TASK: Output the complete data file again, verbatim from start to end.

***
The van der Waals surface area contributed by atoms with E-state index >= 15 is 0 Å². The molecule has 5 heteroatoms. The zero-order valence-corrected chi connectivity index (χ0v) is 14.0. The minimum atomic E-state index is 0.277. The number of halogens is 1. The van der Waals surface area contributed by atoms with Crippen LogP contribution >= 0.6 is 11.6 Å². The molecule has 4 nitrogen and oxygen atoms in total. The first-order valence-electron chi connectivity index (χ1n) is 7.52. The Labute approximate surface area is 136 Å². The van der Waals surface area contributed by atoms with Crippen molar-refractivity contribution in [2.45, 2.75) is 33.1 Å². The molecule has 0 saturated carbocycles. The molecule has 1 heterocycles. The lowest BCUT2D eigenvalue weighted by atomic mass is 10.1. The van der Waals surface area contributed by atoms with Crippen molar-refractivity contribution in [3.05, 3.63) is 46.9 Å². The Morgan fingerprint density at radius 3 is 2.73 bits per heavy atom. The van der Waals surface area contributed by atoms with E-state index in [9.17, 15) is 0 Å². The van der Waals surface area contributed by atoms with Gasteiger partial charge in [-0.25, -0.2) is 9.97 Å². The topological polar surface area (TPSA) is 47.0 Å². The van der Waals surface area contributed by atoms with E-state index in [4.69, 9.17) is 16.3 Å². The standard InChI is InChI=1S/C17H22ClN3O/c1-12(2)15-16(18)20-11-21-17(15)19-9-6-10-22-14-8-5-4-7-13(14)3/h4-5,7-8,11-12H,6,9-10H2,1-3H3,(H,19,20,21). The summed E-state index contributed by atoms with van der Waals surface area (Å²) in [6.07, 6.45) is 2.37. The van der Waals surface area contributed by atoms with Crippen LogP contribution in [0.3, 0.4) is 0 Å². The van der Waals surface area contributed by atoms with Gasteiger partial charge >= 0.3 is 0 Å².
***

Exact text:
The van der Waals surface area contributed by atoms with E-state index >= 15 is 0 Å². The molecule has 5 heteroatoms. The zero-order valence-corrected chi connectivity index (χ0v) is 14.0. The minimum atomic E-state index is 0.277. The number of halogens is 1. The van der Waals surface area contributed by atoms with Crippen LogP contribution >= 0.6 is 11.6 Å². The molecule has 4 nitrogen and oxygen atoms in total. The first-order valence-electron chi connectivity index (χ1n) is 7.52. The Labute approximate surface area is 136 Å². The van der Waals surface area contributed by atoms with Crippen molar-refractivity contribution in [2.45, 2.75) is 33.1 Å². The molecule has 0 saturated carbocycles. The molecule has 1 heterocycles. The lowest BCUT2D eigenvalue weighted by atomic mass is 10.1. The van der Waals surface area contributed by atoms with Crippen molar-refractivity contribution in [3.05, 3.63) is 46.9 Å². The Morgan fingerprint density at radius 3 is 2.73 bits per heavy atom. The van der Waals surface area contributed by atoms with E-state index in [9.17, 15) is 0 Å². The van der Waals surface area contributed by atoms with Gasteiger partial charge in [-0.25, -0.2) is 9.97 Å². The topological polar surface area (TPSA) is 47.0 Å². The van der Waals surface area contributed by atoms with E-state index in [4.69, 9.17) is 16.3 Å². The standard InChI is InChI=1S/C17H22ClN3O/c1-12(2)15-16(18)20-11-21-17(15)19-9-6-10-22-14-8-5-4-7-13(14)3/h4-5,7-8,11-12H,6,9-10H2,1-3H3,(H,19,20,21). The summed E-state index contributed by atoms with van der Waals surface area (Å²) in [6.07, 6.45) is 2.37. The van der Waals surface area contributed by atoms with Crippen LogP contribution in [0.3, 0.4) is 0 Å². The van der Waals surface area contributed by atoms with Gasteiger partial charge >= 0.3 is 0 Å².